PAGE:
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Al Franken say’s Net Neutrality protects your rights, so protect it

Al Franken say’s Net Neutrality protects your rights, so protect it with all our effort.All this dates back in may,when FCC Chairman Ajit Pai introduced a proposal that would return broadband to its previous classification and wipe away the existing rules. Net neutrality massive supporters, including Franken, say that doing this would give broadband and wireless companies too much control over the internet and would kill innovation.Just yesterday, the protest rolled out and it was massive.

Net neutrality is the principle that Internet service providers and governments regulating the Internet must treat all data on the Internet the same, not discriminating or charging differentially by user, content, website, platform, application, type of attached equipment, or mode of communication.

CNET talked to Franken on Wednesday about the online protest and what’s next in the fight to keep the internet free and open.

Who is Al Franken

Alan Stuart Franken (born May 21, 1951) is an American writer, comedian, and politician. He is currently the junior United States Senator from Minnesota. He became well known in the 1970s and 1980s as a writer and performer on the television comedy show Saturday Night Live. After decades as a comedic actor and writer, he became a prominent liberal political activist.Franken is a member of the Minnesota Democratic–Farmer–Labor Party (DFL), an affiliate of the Democratic Party.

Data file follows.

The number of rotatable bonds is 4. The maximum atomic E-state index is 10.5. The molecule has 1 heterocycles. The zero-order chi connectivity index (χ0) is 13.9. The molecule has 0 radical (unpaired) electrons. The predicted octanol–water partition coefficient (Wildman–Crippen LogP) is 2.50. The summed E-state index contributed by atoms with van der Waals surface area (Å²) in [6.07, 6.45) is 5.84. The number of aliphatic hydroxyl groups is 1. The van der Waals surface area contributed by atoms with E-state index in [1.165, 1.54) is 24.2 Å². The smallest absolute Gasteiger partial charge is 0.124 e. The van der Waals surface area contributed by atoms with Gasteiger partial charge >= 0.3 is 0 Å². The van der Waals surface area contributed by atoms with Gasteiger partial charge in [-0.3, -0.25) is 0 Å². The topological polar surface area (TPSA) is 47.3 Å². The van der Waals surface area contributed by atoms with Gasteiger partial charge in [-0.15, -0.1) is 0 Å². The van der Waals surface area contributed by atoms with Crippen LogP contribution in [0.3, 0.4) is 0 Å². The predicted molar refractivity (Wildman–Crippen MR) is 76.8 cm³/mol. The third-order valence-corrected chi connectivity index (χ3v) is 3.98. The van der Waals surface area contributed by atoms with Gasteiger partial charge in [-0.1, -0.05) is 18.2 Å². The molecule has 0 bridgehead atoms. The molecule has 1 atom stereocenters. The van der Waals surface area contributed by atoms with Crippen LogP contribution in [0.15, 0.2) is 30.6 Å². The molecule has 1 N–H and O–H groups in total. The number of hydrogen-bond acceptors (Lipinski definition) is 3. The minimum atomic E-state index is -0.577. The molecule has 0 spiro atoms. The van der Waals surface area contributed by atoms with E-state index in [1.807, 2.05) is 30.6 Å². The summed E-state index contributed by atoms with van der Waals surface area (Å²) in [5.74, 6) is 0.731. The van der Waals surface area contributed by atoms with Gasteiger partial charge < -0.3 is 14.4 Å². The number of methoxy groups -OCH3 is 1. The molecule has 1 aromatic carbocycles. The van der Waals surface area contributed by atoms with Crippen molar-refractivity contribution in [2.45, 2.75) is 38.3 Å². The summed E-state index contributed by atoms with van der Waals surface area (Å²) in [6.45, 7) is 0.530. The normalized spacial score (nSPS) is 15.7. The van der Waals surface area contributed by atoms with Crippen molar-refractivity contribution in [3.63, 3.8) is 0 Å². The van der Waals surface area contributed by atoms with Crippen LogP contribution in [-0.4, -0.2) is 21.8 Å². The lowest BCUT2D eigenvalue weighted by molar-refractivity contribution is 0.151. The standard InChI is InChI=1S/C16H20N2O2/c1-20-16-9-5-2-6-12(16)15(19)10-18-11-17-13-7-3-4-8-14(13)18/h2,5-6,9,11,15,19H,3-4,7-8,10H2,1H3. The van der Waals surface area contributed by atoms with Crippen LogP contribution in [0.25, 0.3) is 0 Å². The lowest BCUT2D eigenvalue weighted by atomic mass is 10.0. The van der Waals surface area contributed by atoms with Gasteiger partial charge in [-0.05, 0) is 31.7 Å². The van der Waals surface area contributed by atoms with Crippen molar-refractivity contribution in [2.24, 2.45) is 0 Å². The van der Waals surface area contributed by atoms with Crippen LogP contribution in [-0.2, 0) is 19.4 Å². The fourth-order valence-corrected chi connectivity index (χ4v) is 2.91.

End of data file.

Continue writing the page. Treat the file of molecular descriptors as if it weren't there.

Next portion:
CNET Interview with Al Franken

Q1: I know you shared videos and participated in discussions as part of the online protest to protect the net neutrality rules. Are you happy with the level of participation in the “Day of Action” protest?

Franken: Yes. I talked to Ed Markey [a senator from Massachusetts] and he said we’re up to more than 6.5 million comments in total to the FCC. That certainly breaks the record of 4 million comments filed to the FCC a couple of years ago, which made so much of an impact on the 2015 rules. So that’s a good number. I think that will hopefully have an effect on the FCC, but also on the courts. And since this issue may end up there again, that’s important.

Q2: Do you think the outpouring of public support for the rules will change FCC Chairman Pai’s mind?

Franken: Knowing him, I’m very skeptical about whether anything would change his mind. He was dead-set on this when he testified to me for the Senate Judiciary Committee. But I’m still optimistic here. Not about changing his mind, but others’.

Q3: Do you think you can change the other Republican on the FCC, Commissioner Michael O’Rielly’s mind?

Franken: Hopefully.

Q4: There are two other FCC commissioner nominees who should be confirmed in the next few months: Jessica Rosenworcel, a Democrat who had been on the commission in 2015 when the rules were passed. She voted in favor of them. And Brendan Carr, a Republican currently serving as the chief counsel to the FCC staff.  So you hope the more than 6 million comments on the proposal to roll back the rules will influence the votes of these commissioners?

Franken: That’s right.